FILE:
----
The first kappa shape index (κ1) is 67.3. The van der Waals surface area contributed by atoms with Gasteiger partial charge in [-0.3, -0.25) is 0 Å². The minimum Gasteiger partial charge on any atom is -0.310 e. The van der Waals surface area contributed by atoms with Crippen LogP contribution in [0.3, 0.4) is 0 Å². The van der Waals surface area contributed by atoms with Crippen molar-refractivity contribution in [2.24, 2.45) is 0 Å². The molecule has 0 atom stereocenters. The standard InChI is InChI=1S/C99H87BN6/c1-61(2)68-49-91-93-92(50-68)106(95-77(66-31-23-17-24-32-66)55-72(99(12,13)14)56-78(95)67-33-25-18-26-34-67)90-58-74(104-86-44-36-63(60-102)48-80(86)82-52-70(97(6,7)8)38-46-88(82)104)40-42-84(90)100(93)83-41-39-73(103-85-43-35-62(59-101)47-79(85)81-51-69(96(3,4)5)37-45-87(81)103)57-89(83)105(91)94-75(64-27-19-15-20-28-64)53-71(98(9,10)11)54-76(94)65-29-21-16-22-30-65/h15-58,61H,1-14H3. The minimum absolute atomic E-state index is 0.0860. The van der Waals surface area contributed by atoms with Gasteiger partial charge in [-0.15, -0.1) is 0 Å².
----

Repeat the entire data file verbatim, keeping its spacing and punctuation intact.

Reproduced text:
The first kappa shape index (κ1) is 67.3. The van der Waals surface area contributed by atoms with Gasteiger partial charge in [-0.3, -0.25) is 0 Å². The minimum Gasteiger partial charge on any atom is -0.310 e. The van der Waals surface area contributed by atoms with Crippen LogP contribution in [0.3, 0.4) is 0 Å². The van der Waals surface area contributed by atoms with Crippen molar-refractivity contribution in [2.24, 2.45) is 0 Å². The molecule has 0 atom stereocenters. The standard InChI is InChI=1S/C99H87BN6/c1-61(2)68-49-91-93-92(50-68)106(95-77(66-31-23-17-24-32-66)55-72(99(12,13)14)56-78(95)67-33-25-18-26-34-67)90-58-74(104-86-44-36-63(60-102)48-80(86)82-52-70(97(6,7)8)38-46-88(82)104)40-42-84(90)100(93)83-41-39-73(103-85-43-35-62(59-101)47-79(85)81-51-69(96(3,4)5)37-45-87(81)103)57-89(83)105(91)94-75(64-27-19-15-20-28-64)53-71(98(9,10)11)54-76(94)65-29-21-16-22-30-65/h15-58,61H,1-14H3. The minimum absolute atomic E-state index is 0.0860. The van der Waals surface area contributed by atoms with Gasteiger partial charge in [-0.15, -0.1) is 0 Å².